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A Tokyo Designer Captures Memories in Gems




Mio Harutaka’s pieces include bunnies, daisies and a piano keyboard ring in diamonds and onyx.

A woman’s reflection in a mirror shows her diamond ring and earring creations
Mio Harutaka with her ring and earring designs in Tokyo in October.Credit…Noriko Hayashi for The New York Times

By Vivian Morelli

Reporting from Tokyo

Jeweled citrus slices, strawberries, snails and a Pegasus-winged horse are just a few of the whimsical pieces by the Japanese jewelry designer Mio Harutaka.

“Everything comes from my experience, and also my favorite things,” she said, displaying a necklace and earrings set adorned with 18-karat white gold and rose gold rosebuds set with diamonds. “For this one, I wanted to capture the moment before the rose blooms.”

She sells primarily through retailers, including several of the Dover Street Market locations and at the Ritz Paris, and they say her work certainly has appeal. “Mio Harutaka’s nature-inspired products stand out for their playful yet chic designs,” Emily Wong, senior vice president of merchandising at Lane Crawford in Hong Kong, wrote in an email. The luxury department store is presenting them in a glass display case that moss and leaves have turned into a fanciful miniature garden.


Ms. Harutaka’s white gold and black and white diamond Bunny rings have rubies for eyes.Credit…Noriko Hayashi for The New York Times


Ms. Harutaka’s Pianoforte ring for two fingers in diamonds and black sapphires.Credit…Noriko Hayashi for The New York Times

“Our customers are particularly drawn,” Ms. Wong wrote, “to the quirkiness of the famed Bunny rings and the Honey Bee earring, which are also some of our best sellers.” The store’s current selection includes seasonal items such as a diamond and ruby snowman earring ($6,700; all Ms. Harutaka’s earrings are sold singly) and a festive Christmas tree earring ($6,160), both of which are also available at Bergdorf Goodman in New York.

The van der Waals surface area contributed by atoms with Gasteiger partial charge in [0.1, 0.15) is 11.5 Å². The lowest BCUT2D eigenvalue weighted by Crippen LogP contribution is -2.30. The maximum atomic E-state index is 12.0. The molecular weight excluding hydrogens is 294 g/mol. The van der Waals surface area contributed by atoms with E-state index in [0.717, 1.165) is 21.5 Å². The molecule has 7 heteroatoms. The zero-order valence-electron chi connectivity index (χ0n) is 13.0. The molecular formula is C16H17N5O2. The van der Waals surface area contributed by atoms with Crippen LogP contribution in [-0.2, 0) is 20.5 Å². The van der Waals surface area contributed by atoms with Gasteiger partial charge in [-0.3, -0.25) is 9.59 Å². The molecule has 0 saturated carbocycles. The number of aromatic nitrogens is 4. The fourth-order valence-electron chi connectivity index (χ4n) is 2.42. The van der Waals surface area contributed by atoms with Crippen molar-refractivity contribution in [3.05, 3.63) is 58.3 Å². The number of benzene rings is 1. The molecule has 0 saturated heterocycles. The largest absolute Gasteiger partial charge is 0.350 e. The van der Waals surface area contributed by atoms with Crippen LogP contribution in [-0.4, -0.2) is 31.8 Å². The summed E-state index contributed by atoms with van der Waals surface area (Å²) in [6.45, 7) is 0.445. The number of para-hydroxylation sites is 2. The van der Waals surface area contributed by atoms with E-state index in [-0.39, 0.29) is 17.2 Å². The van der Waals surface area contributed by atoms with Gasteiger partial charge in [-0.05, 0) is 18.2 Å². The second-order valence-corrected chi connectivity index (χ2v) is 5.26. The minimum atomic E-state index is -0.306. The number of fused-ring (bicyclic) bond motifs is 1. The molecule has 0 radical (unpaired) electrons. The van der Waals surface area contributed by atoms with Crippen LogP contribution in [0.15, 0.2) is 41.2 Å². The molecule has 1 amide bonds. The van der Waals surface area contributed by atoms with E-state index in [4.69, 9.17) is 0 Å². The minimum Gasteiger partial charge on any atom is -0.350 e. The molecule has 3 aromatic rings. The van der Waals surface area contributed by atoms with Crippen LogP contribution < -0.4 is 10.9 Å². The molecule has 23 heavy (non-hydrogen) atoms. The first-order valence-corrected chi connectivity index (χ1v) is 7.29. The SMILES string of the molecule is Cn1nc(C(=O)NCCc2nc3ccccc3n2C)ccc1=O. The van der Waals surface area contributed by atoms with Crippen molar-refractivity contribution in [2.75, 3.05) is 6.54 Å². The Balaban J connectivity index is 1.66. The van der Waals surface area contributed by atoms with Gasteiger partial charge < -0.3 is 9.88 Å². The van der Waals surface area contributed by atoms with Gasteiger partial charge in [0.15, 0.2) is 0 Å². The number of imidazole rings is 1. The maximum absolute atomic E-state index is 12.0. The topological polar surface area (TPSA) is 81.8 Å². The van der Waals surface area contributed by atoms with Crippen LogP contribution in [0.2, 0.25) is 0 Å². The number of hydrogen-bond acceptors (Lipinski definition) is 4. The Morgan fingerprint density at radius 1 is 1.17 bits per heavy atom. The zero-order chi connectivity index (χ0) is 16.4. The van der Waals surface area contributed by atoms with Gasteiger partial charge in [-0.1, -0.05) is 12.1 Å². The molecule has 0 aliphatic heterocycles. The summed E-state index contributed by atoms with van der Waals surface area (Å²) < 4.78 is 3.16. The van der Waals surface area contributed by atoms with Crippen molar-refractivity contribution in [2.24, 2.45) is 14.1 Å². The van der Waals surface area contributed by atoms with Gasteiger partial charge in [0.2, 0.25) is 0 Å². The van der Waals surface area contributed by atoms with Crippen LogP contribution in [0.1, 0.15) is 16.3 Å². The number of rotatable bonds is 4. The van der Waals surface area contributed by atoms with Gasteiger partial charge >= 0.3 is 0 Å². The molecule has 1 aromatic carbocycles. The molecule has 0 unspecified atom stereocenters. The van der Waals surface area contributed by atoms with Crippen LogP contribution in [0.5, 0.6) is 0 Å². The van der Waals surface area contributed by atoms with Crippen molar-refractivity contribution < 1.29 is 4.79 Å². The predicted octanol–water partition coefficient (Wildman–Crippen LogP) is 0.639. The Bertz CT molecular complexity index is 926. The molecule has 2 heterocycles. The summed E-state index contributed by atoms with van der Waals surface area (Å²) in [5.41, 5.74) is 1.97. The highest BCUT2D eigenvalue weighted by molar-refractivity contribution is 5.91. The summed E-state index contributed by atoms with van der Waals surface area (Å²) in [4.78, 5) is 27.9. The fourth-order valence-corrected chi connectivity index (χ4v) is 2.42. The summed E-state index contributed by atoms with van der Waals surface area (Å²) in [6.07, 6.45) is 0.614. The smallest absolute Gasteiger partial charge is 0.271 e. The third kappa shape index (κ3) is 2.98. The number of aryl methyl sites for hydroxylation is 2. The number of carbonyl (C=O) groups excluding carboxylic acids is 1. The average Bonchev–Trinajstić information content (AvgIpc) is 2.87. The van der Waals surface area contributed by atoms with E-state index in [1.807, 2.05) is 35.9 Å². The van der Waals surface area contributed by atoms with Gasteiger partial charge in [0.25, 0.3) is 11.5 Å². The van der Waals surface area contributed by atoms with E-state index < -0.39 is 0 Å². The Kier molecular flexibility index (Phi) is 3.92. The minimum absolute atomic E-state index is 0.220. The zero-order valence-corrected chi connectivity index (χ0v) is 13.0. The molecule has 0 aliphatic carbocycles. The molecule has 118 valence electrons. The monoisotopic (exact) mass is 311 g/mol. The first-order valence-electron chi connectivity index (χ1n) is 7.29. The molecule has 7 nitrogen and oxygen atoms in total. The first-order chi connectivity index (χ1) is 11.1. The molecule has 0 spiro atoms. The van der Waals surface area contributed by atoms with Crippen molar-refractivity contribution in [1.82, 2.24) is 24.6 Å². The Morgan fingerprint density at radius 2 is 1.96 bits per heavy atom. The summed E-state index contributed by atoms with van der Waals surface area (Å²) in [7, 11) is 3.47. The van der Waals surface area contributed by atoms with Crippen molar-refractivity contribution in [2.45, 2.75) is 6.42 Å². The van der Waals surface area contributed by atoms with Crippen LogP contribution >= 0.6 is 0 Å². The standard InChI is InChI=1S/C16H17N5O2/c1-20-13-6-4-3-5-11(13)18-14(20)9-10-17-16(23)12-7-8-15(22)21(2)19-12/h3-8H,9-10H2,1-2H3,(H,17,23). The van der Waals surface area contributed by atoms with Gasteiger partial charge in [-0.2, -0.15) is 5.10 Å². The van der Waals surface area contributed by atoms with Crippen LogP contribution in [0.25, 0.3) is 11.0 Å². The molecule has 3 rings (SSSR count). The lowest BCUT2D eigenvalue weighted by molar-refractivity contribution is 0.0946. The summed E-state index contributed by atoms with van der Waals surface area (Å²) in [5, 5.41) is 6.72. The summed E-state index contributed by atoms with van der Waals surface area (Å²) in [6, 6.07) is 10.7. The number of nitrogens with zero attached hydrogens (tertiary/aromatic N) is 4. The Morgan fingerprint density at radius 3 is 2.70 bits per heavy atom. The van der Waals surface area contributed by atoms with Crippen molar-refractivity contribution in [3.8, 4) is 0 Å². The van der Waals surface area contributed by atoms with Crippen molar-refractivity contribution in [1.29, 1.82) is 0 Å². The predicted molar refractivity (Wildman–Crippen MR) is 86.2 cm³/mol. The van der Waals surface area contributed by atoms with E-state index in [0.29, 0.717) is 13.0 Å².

The Bunny ring, with its ears cocked and nose tipped up, has more personality than you might expect from a gem-covered bit of metal. “Please touch it,” Ms. Harutaka said during my visit to her Tokyo showroom. “When you put it on, the bunny rests its chin on the next finger.”

She handed me the creature, covered in white and black diamonds on 18-karat white gold, with tiny rubies for the eyes ($33,600). “In Japan, crafting is very delicate, and I love this smooth setting,” she said. “If you’re wearing stockings and accidentally brush your hand, the ring won’t rip them.” (I tried it, and she was right).

Ms. Harutaka works with a few craftsmen, based in Tokyo or Yamanashi, the heart of Japan’s jewelry industry, to execute her designs. Once she has something in mind, she said, she selects the one whose skills best match the project.


The white diamond Ivy Ring moves with the wearer’s finger.Credit…Noriko Hayashi for The New York Times

She displayed her elaborate Ivy Ring, which covers most of the finger but is hinged to allow movement ($25,200). And her Snake Bracelet; the 18-karat white gold variation is set with diamonds, blue sapphires and green garnet eyes ($29,400). “The snakes connect to one another,” she said, showing a clasp under one head, and adding that two, connected together, may be worn as a choker.

Ms. Harutaka, 40, grew up in Fukuoka, a city on the southwestern island of Kyushu, where her mother also was a jewelry designer. She moved to Tokyo almost 20 years ago, enrolling in a program at the local campus of the Gemological Institute of America (G.I.A.).

She had designed the Bunny as well as a flower ring she called the Daisy, but she needed some help with that one. “I wanted each petal to move,” she said, showing me the 18-karat gold ring with diamond pavé petals and a yellow sapphire center.